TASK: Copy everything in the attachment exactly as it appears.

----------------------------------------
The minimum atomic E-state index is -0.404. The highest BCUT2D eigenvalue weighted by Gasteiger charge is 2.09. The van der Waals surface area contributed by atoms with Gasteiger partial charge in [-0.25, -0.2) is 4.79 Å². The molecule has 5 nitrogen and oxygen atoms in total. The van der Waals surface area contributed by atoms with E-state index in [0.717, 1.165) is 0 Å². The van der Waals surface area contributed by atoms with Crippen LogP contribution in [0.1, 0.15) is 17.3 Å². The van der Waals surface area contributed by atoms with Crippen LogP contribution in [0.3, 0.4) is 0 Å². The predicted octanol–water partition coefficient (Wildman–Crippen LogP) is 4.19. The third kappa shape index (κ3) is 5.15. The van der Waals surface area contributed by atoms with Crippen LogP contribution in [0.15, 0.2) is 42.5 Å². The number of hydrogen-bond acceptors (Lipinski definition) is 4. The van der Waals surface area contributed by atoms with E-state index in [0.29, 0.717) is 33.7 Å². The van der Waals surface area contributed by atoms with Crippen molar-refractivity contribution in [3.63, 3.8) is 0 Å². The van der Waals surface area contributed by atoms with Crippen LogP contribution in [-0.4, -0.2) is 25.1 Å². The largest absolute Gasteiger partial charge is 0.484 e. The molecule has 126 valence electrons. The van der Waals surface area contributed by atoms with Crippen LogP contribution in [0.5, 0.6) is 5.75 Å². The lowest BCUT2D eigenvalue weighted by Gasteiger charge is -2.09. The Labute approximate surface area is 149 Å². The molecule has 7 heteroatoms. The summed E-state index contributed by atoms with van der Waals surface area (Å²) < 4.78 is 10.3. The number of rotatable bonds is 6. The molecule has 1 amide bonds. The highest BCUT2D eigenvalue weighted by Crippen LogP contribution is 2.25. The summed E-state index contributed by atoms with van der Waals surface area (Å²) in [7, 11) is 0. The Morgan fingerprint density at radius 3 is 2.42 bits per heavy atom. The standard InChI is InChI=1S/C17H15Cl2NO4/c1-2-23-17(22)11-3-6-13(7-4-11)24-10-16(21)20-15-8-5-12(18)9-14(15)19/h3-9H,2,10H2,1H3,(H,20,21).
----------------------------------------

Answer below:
The minimum atomic E-state index is -0.404. The highest BCUT2D eigenvalue weighted by Gasteiger charge is 2.09. The van der Waals surface area contributed by atoms with Gasteiger partial charge in [-0.25, -0.2) is 4.79 Å². The molecule has 5 nitrogen and oxygen atoms in total. The van der Waals surface area contributed by atoms with E-state index in [0.717, 1.165) is 0 Å². The van der Waals surface area contributed by atoms with Crippen LogP contribution in [0.1, 0.15) is 17.3 Å². The van der Waals surface area contributed by atoms with Crippen LogP contribution in [0.3, 0.4) is 0 Å². The predicted octanol–water partition coefficient (Wildman–Crippen LogP) is 4.19. The third kappa shape index (κ3) is 5.15. The van der Waals surface area contributed by atoms with Crippen LogP contribution in [0.15, 0.2) is 42.5 Å². The number of hydrogen-bond acceptors (Lipinski definition) is 4. The van der Waals surface area contributed by atoms with E-state index in [0.29, 0.717) is 33.7 Å². The van der Waals surface area contributed by atoms with Crippen molar-refractivity contribution in [3.63, 3.8) is 0 Å². The van der Waals surface area contributed by atoms with Crippen LogP contribution in [-0.4, -0.2) is 25.1 Å². The largest absolute Gasteiger partial charge is 0.484 e. The molecule has 126 valence electrons. The van der Waals surface area contributed by atoms with Crippen LogP contribution in [0.5, 0.6) is 5.75 Å². The lowest BCUT2D eigenvalue weighted by Gasteiger charge is -2.09. The Labute approximate surface area is 149 Å². The molecule has 7 heteroatoms. The summed E-state index contributed by atoms with van der Waals surface area (Å²) < 4.78 is 10.3. The number of rotatable bonds is 6. The molecule has 1 amide bonds. The highest BCUT2D eigenvalue weighted by Crippen LogP contribution is 2.25. The summed E-state index contributed by atoms with van der Waals surface area (Å²) in [7, 11) is 0. The Morgan fingerprint density at radius 3 is 2.42 bits per heavy atom. The standard InChI is InChI=1S/C17H15Cl2NO4/c1-2-23-17(22)11-3-6-13(7-4-11)24-10-16(21)20-15-8-5-12(18)9-14(15)19/h3-9H,2,10H2,1H3,(H,20,21).